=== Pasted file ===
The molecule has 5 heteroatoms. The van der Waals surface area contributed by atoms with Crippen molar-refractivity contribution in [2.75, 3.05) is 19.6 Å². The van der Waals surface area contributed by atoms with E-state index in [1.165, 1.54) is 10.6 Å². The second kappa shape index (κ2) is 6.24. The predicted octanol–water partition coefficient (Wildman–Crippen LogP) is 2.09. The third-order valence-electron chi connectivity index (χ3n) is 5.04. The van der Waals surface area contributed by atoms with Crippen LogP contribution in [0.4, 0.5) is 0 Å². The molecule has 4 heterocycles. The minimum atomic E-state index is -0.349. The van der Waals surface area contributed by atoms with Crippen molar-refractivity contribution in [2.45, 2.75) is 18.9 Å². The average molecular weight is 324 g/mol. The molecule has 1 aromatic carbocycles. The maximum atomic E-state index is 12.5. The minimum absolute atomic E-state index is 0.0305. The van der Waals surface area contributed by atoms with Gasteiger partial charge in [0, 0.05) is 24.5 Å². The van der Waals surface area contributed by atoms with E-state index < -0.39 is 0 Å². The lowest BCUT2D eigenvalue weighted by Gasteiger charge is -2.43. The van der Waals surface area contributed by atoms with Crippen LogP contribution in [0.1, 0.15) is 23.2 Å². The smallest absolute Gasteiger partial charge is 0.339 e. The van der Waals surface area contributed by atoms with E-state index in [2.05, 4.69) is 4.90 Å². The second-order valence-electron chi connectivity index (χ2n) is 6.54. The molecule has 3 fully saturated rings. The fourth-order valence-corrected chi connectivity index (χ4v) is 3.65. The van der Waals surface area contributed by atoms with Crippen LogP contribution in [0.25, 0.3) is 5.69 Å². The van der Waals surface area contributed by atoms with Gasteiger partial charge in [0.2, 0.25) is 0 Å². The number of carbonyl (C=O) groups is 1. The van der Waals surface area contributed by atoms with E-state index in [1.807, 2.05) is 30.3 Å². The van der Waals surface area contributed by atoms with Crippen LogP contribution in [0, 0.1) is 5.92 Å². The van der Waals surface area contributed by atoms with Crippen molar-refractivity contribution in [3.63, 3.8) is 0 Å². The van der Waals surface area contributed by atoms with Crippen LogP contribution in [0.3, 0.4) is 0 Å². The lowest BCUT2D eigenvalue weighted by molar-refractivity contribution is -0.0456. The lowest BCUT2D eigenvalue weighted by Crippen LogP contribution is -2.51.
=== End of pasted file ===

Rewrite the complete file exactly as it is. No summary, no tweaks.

The molecule has 5 heteroatoms. The van der Waals surface area contributed by atoms with Crippen molar-refractivity contribution in [2.75, 3.05) is 19.6 Å². The van der Waals surface area contributed by atoms with E-state index in [1.165, 1.54) is 10.6 Å². The second kappa shape index (κ2) is 6.24. The predicted octanol–water partition coefficient (Wildman–Crippen LogP) is 2.09. The third-order valence-electron chi connectivity index (χ3n) is 5.04. The van der Waals surface area contributed by atoms with Crippen LogP contribution in [0.4, 0.5) is 0 Å². The molecule has 4 heterocycles. The minimum atomic E-state index is -0.349. The van der Waals surface area contributed by atoms with Crippen molar-refractivity contribution in [2.45, 2.75) is 18.9 Å². The average molecular weight is 324 g/mol. The molecule has 1 aromatic carbocycles. The maximum atomic E-state index is 12.5. The minimum absolute atomic E-state index is 0.0305. The van der Waals surface area contributed by atoms with Gasteiger partial charge in [0, 0.05) is 24.5 Å². The van der Waals surface area contributed by atoms with E-state index < -0.39 is 0 Å². The lowest BCUT2D eigenvalue weighted by Gasteiger charge is -2.43. The van der Waals surface area contributed by atoms with Crippen LogP contribution in [0.1, 0.15) is 23.2 Å². The smallest absolute Gasteiger partial charge is 0.339 e. The van der Waals surface area contributed by atoms with E-state index in [2.05, 4.69) is 4.90 Å². The second-order valence-electron chi connectivity index (χ2n) is 6.54. The molecule has 3 fully saturated rings. The fourth-order valence-corrected chi connectivity index (χ4v) is 3.65. The van der Waals surface area contributed by atoms with Crippen LogP contribution in [0.25, 0.3) is 5.69 Å². The van der Waals surface area contributed by atoms with Gasteiger partial charge in [0.2, 0.25) is 0 Å². The number of carbonyl (C=O) groups is 1. The van der Waals surface area contributed by atoms with E-state index in [1.807, 2.05) is 30.3 Å². The van der Waals surface area contributed by atoms with Crippen LogP contribution in [0, 0.1) is 5.92 Å². The van der Waals surface area contributed by atoms with Crippen molar-refractivity contribution in [3.63, 3.8) is 0 Å². The van der Waals surface area contributed by atoms with Crippen LogP contribution in [0.3, 0.4) is 0 Å². The lowest BCUT2D eigenvalue weighted by molar-refractivity contribution is -0.0456. The lowest BCUT2D eigenvalue weighted by Crippen LogP contribution is -2.51.